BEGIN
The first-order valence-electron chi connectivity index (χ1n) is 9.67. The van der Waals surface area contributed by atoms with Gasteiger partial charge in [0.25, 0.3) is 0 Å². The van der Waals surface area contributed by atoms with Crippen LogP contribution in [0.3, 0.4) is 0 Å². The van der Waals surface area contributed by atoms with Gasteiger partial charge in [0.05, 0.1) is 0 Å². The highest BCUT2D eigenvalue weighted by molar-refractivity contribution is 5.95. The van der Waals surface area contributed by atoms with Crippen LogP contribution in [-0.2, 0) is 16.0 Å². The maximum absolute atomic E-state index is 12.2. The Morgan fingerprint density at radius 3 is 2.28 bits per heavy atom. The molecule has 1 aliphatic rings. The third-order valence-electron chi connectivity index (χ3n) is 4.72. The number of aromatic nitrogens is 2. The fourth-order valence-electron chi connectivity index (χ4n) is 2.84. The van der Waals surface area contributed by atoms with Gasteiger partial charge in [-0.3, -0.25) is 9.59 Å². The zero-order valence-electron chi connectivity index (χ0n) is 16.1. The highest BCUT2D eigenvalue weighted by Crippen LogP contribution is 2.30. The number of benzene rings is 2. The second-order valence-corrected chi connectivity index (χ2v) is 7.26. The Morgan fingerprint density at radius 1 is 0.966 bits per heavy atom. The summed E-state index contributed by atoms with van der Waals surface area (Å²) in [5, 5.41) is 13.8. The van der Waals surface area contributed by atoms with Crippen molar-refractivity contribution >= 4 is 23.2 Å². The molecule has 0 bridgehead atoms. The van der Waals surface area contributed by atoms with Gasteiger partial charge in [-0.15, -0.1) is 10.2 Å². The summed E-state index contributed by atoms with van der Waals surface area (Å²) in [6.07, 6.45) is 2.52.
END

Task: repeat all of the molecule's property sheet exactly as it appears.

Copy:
The first-order valence-electron chi connectivity index (χ1n) is 9.67. The van der Waals surface area contributed by atoms with Gasteiger partial charge in [0.25, 0.3) is 0 Å². The van der Waals surface area contributed by atoms with Crippen LogP contribution in [0.3, 0.4) is 0 Å². The van der Waals surface area contributed by atoms with Gasteiger partial charge in [0.05, 0.1) is 0 Å². The highest BCUT2D eigenvalue weighted by molar-refractivity contribution is 5.95. The van der Waals surface area contributed by atoms with Crippen LogP contribution in [-0.2, 0) is 16.0 Å². The maximum absolute atomic E-state index is 12.2. The Morgan fingerprint density at radius 3 is 2.28 bits per heavy atom. The molecule has 1 aliphatic rings. The third-order valence-electron chi connectivity index (χ3n) is 4.72. The number of aromatic nitrogens is 2. The fourth-order valence-electron chi connectivity index (χ4n) is 2.84. The van der Waals surface area contributed by atoms with Gasteiger partial charge in [-0.3, -0.25) is 9.59 Å². The zero-order valence-electron chi connectivity index (χ0n) is 16.1. The highest BCUT2D eigenvalue weighted by Crippen LogP contribution is 2.30. The number of benzene rings is 2. The second-order valence-corrected chi connectivity index (χ2v) is 7.26. The Morgan fingerprint density at radius 1 is 0.966 bits per heavy atom. The summed E-state index contributed by atoms with van der Waals surface area (Å²) in [5, 5.41) is 13.8. The van der Waals surface area contributed by atoms with Crippen molar-refractivity contribution >= 4 is 23.2 Å². The molecule has 0 bridgehead atoms. The van der Waals surface area contributed by atoms with Gasteiger partial charge in [-0.15, -0.1) is 10.2 Å². The summed E-state index contributed by atoms with van der Waals surface area (Å²) in [6.07, 6.45) is 2.52.